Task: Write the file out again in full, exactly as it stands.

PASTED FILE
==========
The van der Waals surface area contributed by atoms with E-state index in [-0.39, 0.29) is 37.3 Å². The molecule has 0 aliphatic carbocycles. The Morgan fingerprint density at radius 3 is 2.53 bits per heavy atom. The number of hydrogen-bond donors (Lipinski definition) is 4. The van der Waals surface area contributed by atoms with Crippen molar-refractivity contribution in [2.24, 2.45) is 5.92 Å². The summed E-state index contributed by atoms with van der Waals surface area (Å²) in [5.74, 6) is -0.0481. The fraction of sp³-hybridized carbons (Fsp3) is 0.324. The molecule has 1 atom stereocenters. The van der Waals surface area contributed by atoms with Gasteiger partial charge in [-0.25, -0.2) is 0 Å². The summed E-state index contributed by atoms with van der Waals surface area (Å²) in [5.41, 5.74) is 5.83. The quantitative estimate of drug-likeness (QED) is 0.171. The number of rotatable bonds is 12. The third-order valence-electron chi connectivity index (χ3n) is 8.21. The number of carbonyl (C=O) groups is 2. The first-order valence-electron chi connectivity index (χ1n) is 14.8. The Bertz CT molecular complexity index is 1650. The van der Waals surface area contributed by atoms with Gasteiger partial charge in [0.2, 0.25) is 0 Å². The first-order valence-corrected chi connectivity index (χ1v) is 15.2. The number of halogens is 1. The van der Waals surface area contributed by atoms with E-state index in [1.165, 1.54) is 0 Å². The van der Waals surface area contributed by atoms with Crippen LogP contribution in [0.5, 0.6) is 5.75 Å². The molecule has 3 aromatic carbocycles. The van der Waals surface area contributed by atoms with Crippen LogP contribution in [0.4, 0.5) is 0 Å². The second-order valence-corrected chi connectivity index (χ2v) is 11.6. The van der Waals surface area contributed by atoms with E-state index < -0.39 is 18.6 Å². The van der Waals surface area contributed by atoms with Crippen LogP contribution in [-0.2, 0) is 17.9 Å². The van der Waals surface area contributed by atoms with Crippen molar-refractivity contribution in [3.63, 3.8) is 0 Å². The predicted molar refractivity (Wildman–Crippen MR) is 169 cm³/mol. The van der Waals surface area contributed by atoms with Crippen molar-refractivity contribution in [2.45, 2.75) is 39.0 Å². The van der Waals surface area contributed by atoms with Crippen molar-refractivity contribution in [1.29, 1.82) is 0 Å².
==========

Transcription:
The van der Waals surface area contributed by atoms with E-state index in [-0.39, 0.29) is 37.3 Å². The molecule has 0 aliphatic carbocycles. The Morgan fingerprint density at radius 3 is 2.53 bits per heavy atom. The number of hydrogen-bond donors (Lipinski definition) is 4. The van der Waals surface area contributed by atoms with Crippen molar-refractivity contribution in [2.24, 2.45) is 5.92 Å². The summed E-state index contributed by atoms with van der Waals surface area (Å²) in [5.74, 6) is -0.0481. The fraction of sp³-hybridized carbons (Fsp3) is 0.324. The molecule has 1 atom stereocenters. The van der Waals surface area contributed by atoms with Gasteiger partial charge in [-0.25, -0.2) is 0 Å². The summed E-state index contributed by atoms with van der Waals surface area (Å²) in [5.41, 5.74) is 5.83. The quantitative estimate of drug-likeness (QED) is 0.171. The number of rotatable bonds is 12. The third-order valence-electron chi connectivity index (χ3n) is 8.21. The number of carbonyl (C=O) groups is 2. The first-order valence-electron chi connectivity index (χ1n) is 14.8. The Bertz CT molecular complexity index is 1650. The van der Waals surface area contributed by atoms with Gasteiger partial charge in [0.2, 0.25) is 0 Å². The first-order valence-corrected chi connectivity index (χ1v) is 15.2. The number of halogens is 1. The van der Waals surface area contributed by atoms with E-state index in [1.165, 1.54) is 0 Å². The van der Waals surface area contributed by atoms with Crippen LogP contribution in [0.5, 0.6) is 5.75 Å². The molecule has 3 aromatic carbocycles. The van der Waals surface area contributed by atoms with Crippen LogP contribution in [0.4, 0.5) is 0 Å². The second-order valence-corrected chi connectivity index (χ2v) is 11.6. The van der Waals surface area contributed by atoms with E-state index < -0.39 is 18.6 Å². The van der Waals surface area contributed by atoms with Crippen LogP contribution in [-0.2, 0) is 17.9 Å². The van der Waals surface area contributed by atoms with Crippen molar-refractivity contribution in [3.63, 3.8) is 0 Å². The predicted molar refractivity (Wildman–Crippen MR) is 169 cm³/mol. The van der Waals surface area contributed by atoms with Crippen molar-refractivity contribution in [2.45, 2.75) is 39.0 Å². The van der Waals surface area contributed by atoms with Crippen molar-refractivity contribution in [1.29, 1.82) is 0 Å².